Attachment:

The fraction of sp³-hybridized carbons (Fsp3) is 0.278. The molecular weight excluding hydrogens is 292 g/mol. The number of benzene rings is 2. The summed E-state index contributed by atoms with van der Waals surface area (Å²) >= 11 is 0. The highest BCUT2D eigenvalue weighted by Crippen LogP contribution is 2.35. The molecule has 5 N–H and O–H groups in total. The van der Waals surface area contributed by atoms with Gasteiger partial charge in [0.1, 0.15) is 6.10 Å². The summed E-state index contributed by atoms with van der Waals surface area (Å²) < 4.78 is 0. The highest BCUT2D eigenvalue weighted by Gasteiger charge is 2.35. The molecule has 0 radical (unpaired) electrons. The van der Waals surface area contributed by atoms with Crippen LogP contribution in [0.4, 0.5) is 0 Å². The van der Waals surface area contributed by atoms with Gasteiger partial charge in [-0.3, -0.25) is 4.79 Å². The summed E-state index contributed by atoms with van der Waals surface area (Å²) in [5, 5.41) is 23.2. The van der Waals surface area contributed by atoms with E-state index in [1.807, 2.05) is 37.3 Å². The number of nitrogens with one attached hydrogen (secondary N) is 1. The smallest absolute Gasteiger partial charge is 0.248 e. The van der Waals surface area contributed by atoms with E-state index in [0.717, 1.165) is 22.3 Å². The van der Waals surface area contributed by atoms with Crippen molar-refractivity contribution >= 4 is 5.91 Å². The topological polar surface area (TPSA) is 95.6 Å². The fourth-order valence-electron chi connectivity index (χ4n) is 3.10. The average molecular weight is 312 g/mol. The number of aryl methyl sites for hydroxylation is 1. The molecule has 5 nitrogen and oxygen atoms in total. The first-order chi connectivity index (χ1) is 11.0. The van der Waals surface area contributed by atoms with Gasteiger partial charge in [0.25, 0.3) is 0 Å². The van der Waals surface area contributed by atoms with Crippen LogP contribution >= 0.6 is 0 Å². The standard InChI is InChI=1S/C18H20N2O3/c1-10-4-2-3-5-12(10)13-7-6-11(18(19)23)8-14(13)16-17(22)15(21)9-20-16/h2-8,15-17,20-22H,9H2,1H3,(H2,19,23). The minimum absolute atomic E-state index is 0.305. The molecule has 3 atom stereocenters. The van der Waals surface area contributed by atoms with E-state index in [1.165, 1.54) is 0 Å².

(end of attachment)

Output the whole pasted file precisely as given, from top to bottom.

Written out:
The fraction of sp³-hybridized carbons (Fsp3) is 0.278. The molecular weight excluding hydrogens is 292 g/mol. The number of benzene rings is 2. The summed E-state index contributed by atoms with van der Waals surface area (Å²) >= 11 is 0. The highest BCUT2D eigenvalue weighted by Crippen LogP contribution is 2.35. The molecule has 5 N–H and O–H groups in total. The van der Waals surface area contributed by atoms with Gasteiger partial charge in [0.1, 0.15) is 6.10 Å². The summed E-state index contributed by atoms with van der Waals surface area (Å²) < 4.78 is 0. The highest BCUT2D eigenvalue weighted by Gasteiger charge is 2.35. The molecule has 0 radical (unpaired) electrons. The van der Waals surface area contributed by atoms with Crippen LogP contribution in [0.4, 0.5) is 0 Å². The van der Waals surface area contributed by atoms with Gasteiger partial charge in [-0.3, -0.25) is 4.79 Å². The summed E-state index contributed by atoms with van der Waals surface area (Å²) in [5, 5.41) is 23.2. The van der Waals surface area contributed by atoms with E-state index in [1.807, 2.05) is 37.3 Å². The number of nitrogens with one attached hydrogen (secondary N) is 1. The smallest absolute Gasteiger partial charge is 0.248 e. The van der Waals surface area contributed by atoms with E-state index in [0.717, 1.165) is 22.3 Å². The van der Waals surface area contributed by atoms with Crippen molar-refractivity contribution >= 4 is 5.91 Å². The topological polar surface area (TPSA) is 95.6 Å². The fourth-order valence-electron chi connectivity index (χ4n) is 3.10. The average molecular weight is 312 g/mol. The number of aryl methyl sites for hydroxylation is 1. The molecule has 5 nitrogen and oxygen atoms in total. The first-order chi connectivity index (χ1) is 11.0. The van der Waals surface area contributed by atoms with Gasteiger partial charge in [0.25, 0.3) is 0 Å². The van der Waals surface area contributed by atoms with Crippen LogP contribution >= 0.6 is 0 Å². The standard InChI is InChI=1S/C18H20N2O3/c1-10-4-2-3-5-12(10)13-7-6-11(18(19)23)8-14(13)16-17(22)15(21)9-20-16/h2-8,15-17,20-22H,9H2,1H3,(H2,19,23). The minimum absolute atomic E-state index is 0.305. The molecule has 3 atom stereocenters. The van der Waals surface area contributed by atoms with E-state index in [1.165, 1.54) is 0 Å².